I really like the interesting way the B section is done here. It’s so smooth.
I wanted to write more on the subject (I love this aria – and all the other Orlando ones), post a couple more renditions but I am deflated from too much irl fuss this month so this is it. It’s a good moment to have Basso in the spotlight, since I don’t think I’ve done so yet. More power to the contraltos and their ferocious set of chompers!
- Isn’t Orlando the fount of the greatest Vivaldi arias?! ↩
Sonia Prina contralto
Paolo Spadaro Munitto piano
Claudio Monteverdi (1567-1643)
Voglio di vita uscir
Béla Bartók (1881-1945)
Three Hungarian Folksongs from Csík BB45b
Henri Duparc (1848-1933)
Au pays où se fait la guerre
L’invitation au voyage
A piece from Feuilles volantes Op. 1
Manuel de Falla (1876-1946)
7 canciones populares españolas
Mátyás Seiber (1905-1960)
4 French Folk Songs
Fryderyk Chopin (1810-1849)
Chanson lithuanienne Op. 74 No. 16
Lamento Op. 74 No. 9
Madrigal Op. 74 No. 12
La jeune fille et le fleuve Op. 74 No. 3
George Gershwin (1898-1937)
The Man I Love
No. 2 Prelude in C sharp minor
Erroll Garner (1923-1977)
Bella Asteria Tamerlano
Don’t we all want to hear our favourite singers occasionally step out of the same old, same old?
Regardless of what we want, they sometimes do. In this case Prina put on a dress and spent most of the evening crooning. One’s personality comes out well rounded in recitals and so there were still enough fist pumping moments as well as humour (the Bartók songs). Mostly, though, it was an evening that quite naturally lead into Bella Asteria.
Perhaps it was a logical response to unfamiliar sounds (though the songs in themselves were entertaining), but I’ve never heard a more beautiful rendition of Andronico’s serenata. This isn’t an aria that normally makes me purr, plus when she was in London for Ariodante she’d sung it in her BBC interview and I was quite unconvinced. But though she herself admitted she was tired, this time it came out really pretty. Her ppps were on fire all night, as was her phrasing.
The Duparc set seemed to me the most suited to her voice – she did it very low and velvety so now that I heard the songs that way I don’t want to hear them any other way. Her “vocal meandering” in L’invitation au voyage was exquisite.
The least suited was the de Falla stuff, which seemed to me like, in spite of her dramatic involvement, never quite bloomed. I kept thinking it needs ping, but aside from the tartness her voice gets at the very top when she’s loud, there’s no ping in her voice.
Baroque Bird joined me at the show at least in part because I managed to misplace all my Autumn Wiggy tickets and needed a reprint :o! She knows more about music than I do and she gave me some pointers regarding the piano, which is an instrument I don’t quite get (as in, I don’t normally know what I’m supposed to be looking for).
According to her, Spadaro has a particular feel for jazz so the second part came out more naturally to him. I was seated on his side and all I could say was that he was too loud in general. After she mentioned it, I could follow that he tends to finish songs quite abruptly, which on occasion I thought hampered Prina when was going for a dreamy atmosphere. But she likes him and she obviously teamed up with him for that jazzy feel she was after all night.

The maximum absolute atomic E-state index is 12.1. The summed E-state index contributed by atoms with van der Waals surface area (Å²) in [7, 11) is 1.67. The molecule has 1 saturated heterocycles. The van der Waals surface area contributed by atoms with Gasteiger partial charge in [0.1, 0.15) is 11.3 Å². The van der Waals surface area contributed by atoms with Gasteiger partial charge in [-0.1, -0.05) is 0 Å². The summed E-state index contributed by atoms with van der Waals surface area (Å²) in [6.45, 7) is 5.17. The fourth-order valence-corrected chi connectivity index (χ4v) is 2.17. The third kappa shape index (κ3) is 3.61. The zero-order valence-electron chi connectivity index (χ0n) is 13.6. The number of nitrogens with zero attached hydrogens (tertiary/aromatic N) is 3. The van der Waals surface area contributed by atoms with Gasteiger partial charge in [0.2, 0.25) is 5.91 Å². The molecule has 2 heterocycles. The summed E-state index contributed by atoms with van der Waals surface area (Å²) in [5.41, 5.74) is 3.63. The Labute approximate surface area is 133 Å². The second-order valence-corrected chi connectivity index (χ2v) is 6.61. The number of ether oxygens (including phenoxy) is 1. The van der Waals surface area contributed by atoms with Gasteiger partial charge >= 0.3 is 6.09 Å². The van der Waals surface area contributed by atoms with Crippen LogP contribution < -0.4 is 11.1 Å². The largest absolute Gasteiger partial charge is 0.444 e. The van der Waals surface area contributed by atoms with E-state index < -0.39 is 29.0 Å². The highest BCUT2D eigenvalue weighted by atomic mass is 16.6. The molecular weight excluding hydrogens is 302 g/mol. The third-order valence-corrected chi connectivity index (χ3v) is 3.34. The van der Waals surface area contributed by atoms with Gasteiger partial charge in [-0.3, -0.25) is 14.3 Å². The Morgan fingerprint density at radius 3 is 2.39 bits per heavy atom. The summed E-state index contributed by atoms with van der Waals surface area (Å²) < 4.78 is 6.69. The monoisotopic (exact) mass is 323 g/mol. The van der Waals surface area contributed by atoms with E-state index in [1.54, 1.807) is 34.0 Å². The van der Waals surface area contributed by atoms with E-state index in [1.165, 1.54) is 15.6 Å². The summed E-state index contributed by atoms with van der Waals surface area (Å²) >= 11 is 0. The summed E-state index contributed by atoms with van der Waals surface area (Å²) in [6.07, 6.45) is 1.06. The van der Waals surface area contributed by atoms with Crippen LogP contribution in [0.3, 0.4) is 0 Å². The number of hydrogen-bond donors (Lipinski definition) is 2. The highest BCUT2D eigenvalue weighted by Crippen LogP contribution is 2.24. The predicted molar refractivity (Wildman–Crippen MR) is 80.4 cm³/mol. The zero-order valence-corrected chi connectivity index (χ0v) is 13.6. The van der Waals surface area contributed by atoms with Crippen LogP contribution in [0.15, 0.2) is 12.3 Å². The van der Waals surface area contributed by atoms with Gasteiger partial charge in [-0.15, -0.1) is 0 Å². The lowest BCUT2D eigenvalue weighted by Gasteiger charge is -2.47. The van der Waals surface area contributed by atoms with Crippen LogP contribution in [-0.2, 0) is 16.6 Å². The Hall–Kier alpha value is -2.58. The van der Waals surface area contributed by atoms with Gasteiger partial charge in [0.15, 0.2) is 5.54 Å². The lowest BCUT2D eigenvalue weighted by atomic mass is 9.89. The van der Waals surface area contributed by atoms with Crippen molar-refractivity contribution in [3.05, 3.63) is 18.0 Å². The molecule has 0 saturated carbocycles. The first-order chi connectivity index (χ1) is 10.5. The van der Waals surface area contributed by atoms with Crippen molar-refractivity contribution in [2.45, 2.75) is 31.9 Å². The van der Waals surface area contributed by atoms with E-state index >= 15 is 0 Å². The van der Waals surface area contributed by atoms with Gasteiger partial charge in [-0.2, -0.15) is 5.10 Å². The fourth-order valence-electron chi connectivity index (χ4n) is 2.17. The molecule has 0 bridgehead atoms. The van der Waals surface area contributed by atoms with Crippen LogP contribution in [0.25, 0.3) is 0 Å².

The jazz stuff sounded very well – Baroque Bird had come especially for that and was so happy with the result she said she’s all for Prina singing/recording more of that – and it got me thinking that Baroque specialists have the advantage of that more relaxed style of singing when it comes to song in general. It never felt like there was a break in styles, the show just flowed very naturally, though Prina did get into the spirit of things (I can tell you she had the right temper and timing for the Bartók stuff).
It left me in a very mellow mood, basking in her pps and tangy frutti di bosco gelato tone and wondering how things would’ve been if she went the jazz route instead.
As the banner says, September is normally Tito Month but since we had a very full August this year I think we’re all taking it easy in September 😉 Nonetheless, (this) September 6 marks the 226th anniversary of Mozart’s Tito premiere in Prague. So I’ll leave you with that silly Sesto and Vitellia dance from Sellars’ production:
I think it’s supposed to be erotic? I don’t quite believe Vitellia is trying to ascertain Sesto isn’t armed and ready to off her instead, though they are performing those weird stabbing movements as well… I guess the little dance gives you the gist of the opera and especially the gist of Sellars’ approach to it.
😀 look at those moves1! What formidable Ottavia can play this space-conquering Ottone?
ps: ever tried having your Ottone duet with himself on this? I accidentally opened two similar windows a few seconds apart and let me tell you = twice the fun.
- on second thought, forget Nerone, that’s Space Cesare right there! ↩
I think Giulia will especially appreciate this 😉 I saw it years ago but it never gets old.
Speaking of opera gifs, it’s not only been Tito August chez dehggi but also gif August. This was one of the very first scenes I wanted to gif:
ps: …since we’re in gif-land and it would be a bit weird to keep making overly silly posts this side of tumblr, also check out the hysterical Musical Notation (with Cats) post.
ps2: how cool is THAT for an animated gif?! Brings me closer to (gif) deities etc.
ps3: haha! Ohttone…!
ps4: Romeo ❤